The paper didn't request anything, their legal counsel demanded "an apology, an explanation of how such a strange discrepancy occurred in his movie and compensatory damages -- of $1."

The paper has accused Moore of copyright infringement, and their counsel's "cease and desist" letter is clearly a prelude to a lawsuit if Moore does not comply.


You stated Moore can afford $1. I'll assume that you are intelligent enough to realize that the inclusion of this demand was not to cover postage.

Monetary damages are sought to make it clear to Moore (or more precisely his lawyers) that refusal to comply means filing of a civil remedy case.

So Fanflyer's prediction of a lawsuit, in both this and the Gregory Stone cases, seems like common sense to me. Do we really have to post links for things so obvious?

I'll tell you what, just for you here's a few.

Dig deeper. Deny ignorance.

[edit on 31-7-2004 by gurnio]



posted on Jul, 31 2004 @ 11:15 PM
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Originally posted by dcgolf
Perhaps this discussion needs to be nudged back on course. If I'm not mistaken, it is about Michael Moore lying about Bush lying.


You are mistaken. This thread is about whether Michael Moore showed a phony newspaper headline in Fahrenheit 9/11. The newspaper headline was about recount results of the Presidential election. That has nothing to do with whether Moore is lying about Bush lying.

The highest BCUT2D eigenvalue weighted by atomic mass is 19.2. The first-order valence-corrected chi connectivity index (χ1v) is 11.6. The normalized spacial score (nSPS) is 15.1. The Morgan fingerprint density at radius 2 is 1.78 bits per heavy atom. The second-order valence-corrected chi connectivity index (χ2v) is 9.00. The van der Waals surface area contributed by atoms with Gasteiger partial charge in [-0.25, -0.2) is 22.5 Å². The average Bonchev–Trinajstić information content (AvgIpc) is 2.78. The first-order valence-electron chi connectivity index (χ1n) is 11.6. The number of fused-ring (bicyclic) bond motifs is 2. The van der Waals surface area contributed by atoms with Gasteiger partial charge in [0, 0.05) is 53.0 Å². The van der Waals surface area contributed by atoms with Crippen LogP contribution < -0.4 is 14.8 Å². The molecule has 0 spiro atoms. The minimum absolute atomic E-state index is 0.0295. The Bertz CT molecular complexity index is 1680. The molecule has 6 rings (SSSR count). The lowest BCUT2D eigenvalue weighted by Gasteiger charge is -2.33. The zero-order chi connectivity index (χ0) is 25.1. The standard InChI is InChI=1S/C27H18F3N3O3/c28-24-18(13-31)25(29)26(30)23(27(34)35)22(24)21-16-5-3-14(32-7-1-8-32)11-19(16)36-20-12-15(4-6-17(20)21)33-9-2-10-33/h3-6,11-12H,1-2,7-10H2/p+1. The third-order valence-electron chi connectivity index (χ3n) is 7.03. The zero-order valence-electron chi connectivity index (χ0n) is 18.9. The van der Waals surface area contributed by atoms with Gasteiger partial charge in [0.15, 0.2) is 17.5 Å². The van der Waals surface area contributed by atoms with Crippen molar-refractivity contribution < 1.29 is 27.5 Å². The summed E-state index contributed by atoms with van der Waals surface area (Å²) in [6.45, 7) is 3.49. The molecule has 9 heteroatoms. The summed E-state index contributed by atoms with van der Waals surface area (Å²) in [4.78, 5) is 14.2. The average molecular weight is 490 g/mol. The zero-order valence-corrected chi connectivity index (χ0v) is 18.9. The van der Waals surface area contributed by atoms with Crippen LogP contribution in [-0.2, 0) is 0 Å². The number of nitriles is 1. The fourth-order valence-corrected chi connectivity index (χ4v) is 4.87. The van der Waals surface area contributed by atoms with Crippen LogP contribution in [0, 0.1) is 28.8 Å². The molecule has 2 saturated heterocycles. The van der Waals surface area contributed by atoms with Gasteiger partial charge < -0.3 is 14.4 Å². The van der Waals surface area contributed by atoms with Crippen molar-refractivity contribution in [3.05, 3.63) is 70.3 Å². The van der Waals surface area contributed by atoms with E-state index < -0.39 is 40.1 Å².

posted on Jul, 31 2004 @ 11:45 PM
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Originally posted by gurnio
I'm sorry you feel that I have unfairly misrepresented what you said, DG.

Please allow me to clarify.

FanFlyer responded to the posted article by predicting "The first of many lawsuits."


Excuse me??? How do you interpret "The first of many lawsuits" as being a prediction of a lawsuit by the paper? The clear meaning of what he said is that there already is a lawsuit. You claim to be clarifying, but you are just introducing semantic obfuscation.

In case you want to quibble about his meaning, here is what he said in the thread Michael Moore loves America, written four minutes before he posted in this thread.


actually he is being sued. I read a few suits against him today. It was in the local newspaper, not online, so I don't have a link for you. Google around and perhaps you'll find it.

At one point in F911 MM shows newspaper headline that says Gore won. The newspaper says that never happened. Moore made a
fake headline with their name on it and put it in the film. They are suing.